By the way, I’ve just discovered that The Red Hand Gang actually spawned a spin-off, with one of its members taking the starring role. A bit of a kick in the teeth for Matthew Laborteaux, this, as it was actually the gang’s dog! ‘Here’s Boomer’ ran for (yikes) 20 episodes from 1980-82. Even as an 11-year-old, I always felt a bit sorry for Charlie Brown, a boy whose pet dog seemed to be infinitely cooler and more popular than him. Perhaps him and Matthew should have got together and formed some kind of support group (Peppermint Patty and Jolie Newman could have taken the minutes)

(By the way, I can only imagine the string of sarcastic comments that will have poured from my Dad if he was forced to watch The Red Hand Gang while he was eating his tea. ‘Streetwise detectives, this lot? The dog’s more intelligent than the rest of them put together. They should give him his own series…’ etc)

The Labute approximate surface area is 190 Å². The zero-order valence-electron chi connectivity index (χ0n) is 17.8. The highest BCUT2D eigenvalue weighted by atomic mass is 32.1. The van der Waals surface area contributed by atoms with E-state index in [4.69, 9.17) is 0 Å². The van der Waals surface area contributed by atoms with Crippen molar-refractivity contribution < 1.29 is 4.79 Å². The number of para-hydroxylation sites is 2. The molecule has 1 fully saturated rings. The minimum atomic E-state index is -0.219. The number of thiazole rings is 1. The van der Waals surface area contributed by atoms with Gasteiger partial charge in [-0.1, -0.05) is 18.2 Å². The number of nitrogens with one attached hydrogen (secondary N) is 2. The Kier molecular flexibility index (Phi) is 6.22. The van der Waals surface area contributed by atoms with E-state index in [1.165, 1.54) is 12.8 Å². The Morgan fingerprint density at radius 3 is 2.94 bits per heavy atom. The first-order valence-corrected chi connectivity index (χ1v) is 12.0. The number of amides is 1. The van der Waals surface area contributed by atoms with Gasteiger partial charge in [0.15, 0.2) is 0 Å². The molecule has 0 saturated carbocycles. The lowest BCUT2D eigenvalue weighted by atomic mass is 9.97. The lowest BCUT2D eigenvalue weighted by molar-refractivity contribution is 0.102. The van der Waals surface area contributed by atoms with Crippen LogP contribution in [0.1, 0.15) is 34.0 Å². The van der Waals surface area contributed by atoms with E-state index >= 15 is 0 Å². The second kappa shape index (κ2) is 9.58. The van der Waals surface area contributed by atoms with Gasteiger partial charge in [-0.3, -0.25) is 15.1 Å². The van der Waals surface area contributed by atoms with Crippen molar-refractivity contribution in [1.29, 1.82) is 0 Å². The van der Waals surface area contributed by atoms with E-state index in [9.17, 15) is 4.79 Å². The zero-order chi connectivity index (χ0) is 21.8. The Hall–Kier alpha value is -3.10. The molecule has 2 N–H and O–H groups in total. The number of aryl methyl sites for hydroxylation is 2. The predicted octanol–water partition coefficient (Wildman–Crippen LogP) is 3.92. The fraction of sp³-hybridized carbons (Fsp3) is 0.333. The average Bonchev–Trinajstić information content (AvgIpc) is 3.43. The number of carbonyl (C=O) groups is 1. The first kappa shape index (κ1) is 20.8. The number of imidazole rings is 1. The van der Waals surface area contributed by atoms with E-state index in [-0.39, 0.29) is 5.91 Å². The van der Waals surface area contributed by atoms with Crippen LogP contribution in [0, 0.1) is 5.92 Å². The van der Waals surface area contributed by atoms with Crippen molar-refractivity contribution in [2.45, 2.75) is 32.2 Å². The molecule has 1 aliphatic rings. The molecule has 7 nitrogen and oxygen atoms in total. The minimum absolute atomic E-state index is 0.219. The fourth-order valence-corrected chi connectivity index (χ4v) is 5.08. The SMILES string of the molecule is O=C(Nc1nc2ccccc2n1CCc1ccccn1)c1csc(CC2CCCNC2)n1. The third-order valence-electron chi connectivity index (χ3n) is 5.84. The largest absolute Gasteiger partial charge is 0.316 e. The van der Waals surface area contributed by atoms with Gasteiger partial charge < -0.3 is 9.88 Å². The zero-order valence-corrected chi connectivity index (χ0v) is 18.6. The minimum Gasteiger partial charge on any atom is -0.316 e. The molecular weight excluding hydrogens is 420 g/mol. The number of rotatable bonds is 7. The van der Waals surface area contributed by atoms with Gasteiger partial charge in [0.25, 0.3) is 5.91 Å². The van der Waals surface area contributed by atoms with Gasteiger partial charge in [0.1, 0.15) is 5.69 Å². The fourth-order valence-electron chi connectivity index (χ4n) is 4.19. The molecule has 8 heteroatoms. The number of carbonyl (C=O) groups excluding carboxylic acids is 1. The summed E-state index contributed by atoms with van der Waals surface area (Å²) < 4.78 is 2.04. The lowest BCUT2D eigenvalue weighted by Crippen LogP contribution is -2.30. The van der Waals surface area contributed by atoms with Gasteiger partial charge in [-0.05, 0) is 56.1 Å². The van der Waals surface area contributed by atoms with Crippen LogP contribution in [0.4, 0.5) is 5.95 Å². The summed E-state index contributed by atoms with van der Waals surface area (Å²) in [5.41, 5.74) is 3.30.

And the Star Trek episode I watched was ‘The Enemy Within’, a belting little story in which the transporter malfunctions and Captain Kirk splits into two seperate entities, one good (who’s a bit feeble and indecisive) and one evil (who gets drunk on Saurian Brandy and tries to grope Yeoman Rand).

Maybe that’s what had happened to me at the start of the summer holidays, and the ‘good’ me was staying at home making maps of Fighting Fantasy books while the ‘bad’ me was haring around Yarm as usual, spraying shandy around in back alleyways and messing about near railway lines. Mind you, ‘City Of Thieves’ wasn’t going to map itself, was it…?



  PJE_UK wrote @

Without reference to Wikipedia or DVDs here’s what I remember about the Red Hand Gang episodes.

One story about a monkey being trained to steal some ancient painting from a museum or big house.

A deaf kid being a temporary member as he’d witnessed a crime and the gang protect him from some inept US Style Children’s Film Foundation “crap” baddies.

Retired footballer (was he disabled ??) O J Oakins being kipnapped to perform some felony or other by another group of “shit” hoods from Central Casting.

All the above from memory of Summer / Easter/ Xmas holiday TV past.

Marks out of 10 Bob ???

And don’t get me started on that monstorous, never ending Huckleberry Finn series …… or Silas …… or Play Chess.

Test cricket never looked so watchable to a 12 year old.

  Chris Orton wrote @